Turkish Hacking Group Cyber Warrior’s e-Magazine : TeknoDE

Cyber Warrior is one of the biggest hacker groups in Turkey. The group was established in 1999. Their first significant cyber-attack was in 2003, when they launched a massive operation against 1,500 U.S. websites in protest against the American invasion of Iraq and a specific incident where Turkish military personnel in northern Iraq were captured and interrogated by the U.S. Army.

Turkish Hacking Group Cyber Warrior
Turkish Hacking Group Cyber Warrior

Cyber Warrior (CW) comprises teams for strategy, intelligence, logistics, R&D and a dedicated unit for waging cyber-attacks named Akincilar. In recent weeks, for examples, Akincilar has attacked official government websites of countries that discriminate against their Muslim populations, in their opinion.

Additionally, CW has been active developing cyber tools and improving others. They even write instructional manuals on cyber security and have established a Cyber Academy, where they provide online training.

In September 2014, the group published their first monthly e-Magazine. The magazine is published on their online platforms and it includes cyber news items from the IT world, new technologies, cyber security, hacking news, programming and more.

September 2014 issue of TeknoDE
September 2014 issue of TeknoDE

In their first issue, they featured a cryptography contest with the top prize of a book, mug and mouse pad.

Cryptography Contest
Cryptography Contest

In their October issue, they reviewed the recently discovered Shellshock vulnerability, shared information on how to locate a lost mobile phone and discussed ways to hack into Gmail accounts, and aircraft and satellite systems.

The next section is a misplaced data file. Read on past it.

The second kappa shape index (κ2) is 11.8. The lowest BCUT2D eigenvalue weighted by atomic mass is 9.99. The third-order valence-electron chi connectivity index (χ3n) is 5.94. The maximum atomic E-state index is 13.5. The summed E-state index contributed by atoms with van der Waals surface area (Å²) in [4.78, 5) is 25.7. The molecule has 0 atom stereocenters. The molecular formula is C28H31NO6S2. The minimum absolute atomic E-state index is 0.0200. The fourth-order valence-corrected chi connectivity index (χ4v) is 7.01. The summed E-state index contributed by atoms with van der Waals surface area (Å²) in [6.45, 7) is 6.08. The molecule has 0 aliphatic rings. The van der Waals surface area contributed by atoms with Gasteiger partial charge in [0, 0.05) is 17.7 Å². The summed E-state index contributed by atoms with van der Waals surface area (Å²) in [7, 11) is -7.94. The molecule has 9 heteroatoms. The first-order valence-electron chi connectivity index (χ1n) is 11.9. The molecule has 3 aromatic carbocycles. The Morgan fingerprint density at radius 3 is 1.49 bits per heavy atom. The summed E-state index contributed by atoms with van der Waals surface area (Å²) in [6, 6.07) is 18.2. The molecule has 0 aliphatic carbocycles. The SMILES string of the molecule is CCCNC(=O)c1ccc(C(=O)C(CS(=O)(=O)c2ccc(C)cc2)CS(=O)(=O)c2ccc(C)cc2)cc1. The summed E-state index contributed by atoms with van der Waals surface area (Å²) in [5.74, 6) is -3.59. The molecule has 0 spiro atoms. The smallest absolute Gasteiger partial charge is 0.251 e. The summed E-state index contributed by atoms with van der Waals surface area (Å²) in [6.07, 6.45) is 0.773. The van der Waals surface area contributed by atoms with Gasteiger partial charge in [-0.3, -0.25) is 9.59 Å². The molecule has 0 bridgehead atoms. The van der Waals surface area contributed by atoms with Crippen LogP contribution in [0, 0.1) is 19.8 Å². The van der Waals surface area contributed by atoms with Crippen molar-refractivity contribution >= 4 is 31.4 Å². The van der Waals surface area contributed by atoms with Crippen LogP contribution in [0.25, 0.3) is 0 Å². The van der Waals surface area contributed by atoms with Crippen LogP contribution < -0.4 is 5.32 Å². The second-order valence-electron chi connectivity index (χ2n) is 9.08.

October 2014 issue of TeknoDE
October 2014 issue of TeknoDE

A couple of weeks ago, they produced the November 2014 issue, featuring articles about credit card frauds, new Android malware and interviews with Cyber Warrior founders.

November 2014 issue of TeknoDE

 

Currently, the magazine is in Turkish and it increases awareness of the Cyber world for users, while promoting an interest in cyber security among them.

Members of the website and readers of CWTeknoDE will not only be motivated to hack, but with this magazine they will have chance to learn more about the cyber world, and methods and vulnerabilities.

Related Posts


Did Turkish Hackers Actually Hack the Israeli “Iron Dome”? on August 18, 2014 by Sheila Dahan

Turkish Government Bans Twitter and Hijacks IP Addresses for Popular DNS Providers on March 31, 2014 by Sheila Dahan

RedHack – A Turkish Delight on February 5, 2014 by Sheila Dahan

Turkish Government Bans Twitter and Hijacks IP Addresses for Popular DNS Providers

Written by Sheila Dahan

On March 20, Twitter was banned in Turkey by the order of the Turkish Government, owing to the dissemination of an audio clip about the corruption of Turkish Prime Minister Recep Tayyip Erdoğan via Twitter. The authorities inundated Twitter with hundreds of court rulings ordering them to remove the content, but Twitter has yet to respond.

Twitter users reliant on local Internet providers who attempted to log onto Twitter were redirected to a page showing the court’s decision.

In response, users changed their DNS servers to international providers such as Google’s DNS service and OpenDNS. This appears to be a good method for bypassing the censorship. Following the ban, Twitter usage in Turkey increased 138%!

On March 22, the government blocked Twitter’s IP address in order to thwart those using international servers from accessing the site.